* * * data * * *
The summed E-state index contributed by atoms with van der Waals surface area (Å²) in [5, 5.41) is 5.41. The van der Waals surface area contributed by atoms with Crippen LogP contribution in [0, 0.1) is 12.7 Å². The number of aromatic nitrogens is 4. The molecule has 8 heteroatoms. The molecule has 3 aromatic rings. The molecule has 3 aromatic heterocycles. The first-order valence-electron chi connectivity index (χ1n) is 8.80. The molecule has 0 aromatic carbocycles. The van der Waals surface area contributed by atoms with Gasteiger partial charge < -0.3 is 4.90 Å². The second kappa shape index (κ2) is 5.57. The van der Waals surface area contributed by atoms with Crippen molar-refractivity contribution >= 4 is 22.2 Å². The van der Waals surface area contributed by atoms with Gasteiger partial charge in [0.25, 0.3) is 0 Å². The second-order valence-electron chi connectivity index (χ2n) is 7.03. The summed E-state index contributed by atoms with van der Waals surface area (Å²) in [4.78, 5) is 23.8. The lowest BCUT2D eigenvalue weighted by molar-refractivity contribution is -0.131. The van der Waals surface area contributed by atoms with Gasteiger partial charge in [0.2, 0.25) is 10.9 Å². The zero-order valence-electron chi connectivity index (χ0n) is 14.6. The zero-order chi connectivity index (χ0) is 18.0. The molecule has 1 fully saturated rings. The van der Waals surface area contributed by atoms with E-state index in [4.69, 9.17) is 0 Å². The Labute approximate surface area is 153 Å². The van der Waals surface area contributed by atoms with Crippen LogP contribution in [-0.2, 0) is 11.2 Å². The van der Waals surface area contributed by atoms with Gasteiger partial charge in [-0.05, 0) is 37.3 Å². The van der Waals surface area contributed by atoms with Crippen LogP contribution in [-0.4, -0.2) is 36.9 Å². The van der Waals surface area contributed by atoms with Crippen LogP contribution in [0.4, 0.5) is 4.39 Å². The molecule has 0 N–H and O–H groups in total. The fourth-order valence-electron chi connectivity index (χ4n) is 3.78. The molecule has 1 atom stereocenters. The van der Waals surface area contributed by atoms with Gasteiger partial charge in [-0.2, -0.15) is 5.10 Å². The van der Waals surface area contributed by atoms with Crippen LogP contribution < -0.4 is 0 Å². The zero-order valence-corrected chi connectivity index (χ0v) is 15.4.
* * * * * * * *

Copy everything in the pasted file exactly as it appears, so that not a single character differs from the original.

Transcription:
The summed E-state index contributed by atoms with van der Waals surface area (Å²) in [5, 5.41) is 5.41. The van der Waals surface area contributed by atoms with Crippen LogP contribution in [0, 0.1) is 12.7 Å². The number of aromatic nitrogens is 4. The molecule has 8 heteroatoms. The molecule has 3 aromatic rings. The molecule has 3 aromatic heterocycles. The first-order valence-electron chi connectivity index (χ1n) is 8.80. The molecule has 0 aromatic carbocycles. The van der Waals surface area contributed by atoms with Gasteiger partial charge < -0.3 is 4.90 Å². The second kappa shape index (κ2) is 5.57. The van der Waals surface area contributed by atoms with Crippen molar-refractivity contribution >= 4 is 22.2 Å². The van der Waals surface area contributed by atoms with Gasteiger partial charge in [0.25, 0.3) is 0 Å². The second-order valence-electron chi connectivity index (χ2n) is 7.03. The summed E-state index contributed by atoms with van der Waals surface area (Å²) in [4.78, 5) is 23.8. The lowest BCUT2D eigenvalue weighted by molar-refractivity contribution is -0.131. The van der Waals surface area contributed by atoms with Gasteiger partial charge in [0.2, 0.25) is 10.9 Å². The zero-order valence-electron chi connectivity index (χ0n) is 14.6. The zero-order chi connectivity index (χ0) is 18.0. The molecule has 1 fully saturated rings. The van der Waals surface area contributed by atoms with E-state index in [4.69, 9.17) is 0 Å². The Labute approximate surface area is 153 Å². The van der Waals surface area contributed by atoms with Crippen LogP contribution in [-0.2, 0) is 11.2 Å². The van der Waals surface area contributed by atoms with Gasteiger partial charge in [-0.05, 0) is 37.3 Å². The van der Waals surface area contributed by atoms with Crippen LogP contribution in [-0.4, -0.2) is 36.9 Å². The van der Waals surface area contributed by atoms with Crippen LogP contribution in [0.4, 0.5) is 4.39 Å². The molecule has 0 N–H and O–H groups in total. The fourth-order valence-electron chi connectivity index (χ4n) is 3.78. The molecule has 1 atom stereocenters. The van der Waals surface area contributed by atoms with Gasteiger partial charge in [-0.2, -0.15) is 5.10 Å². The van der Waals surface area contributed by atoms with Crippen LogP contribution < -0.4 is 0 Å². The zero-order valence-corrected chi connectivity index (χ0v) is 15.4.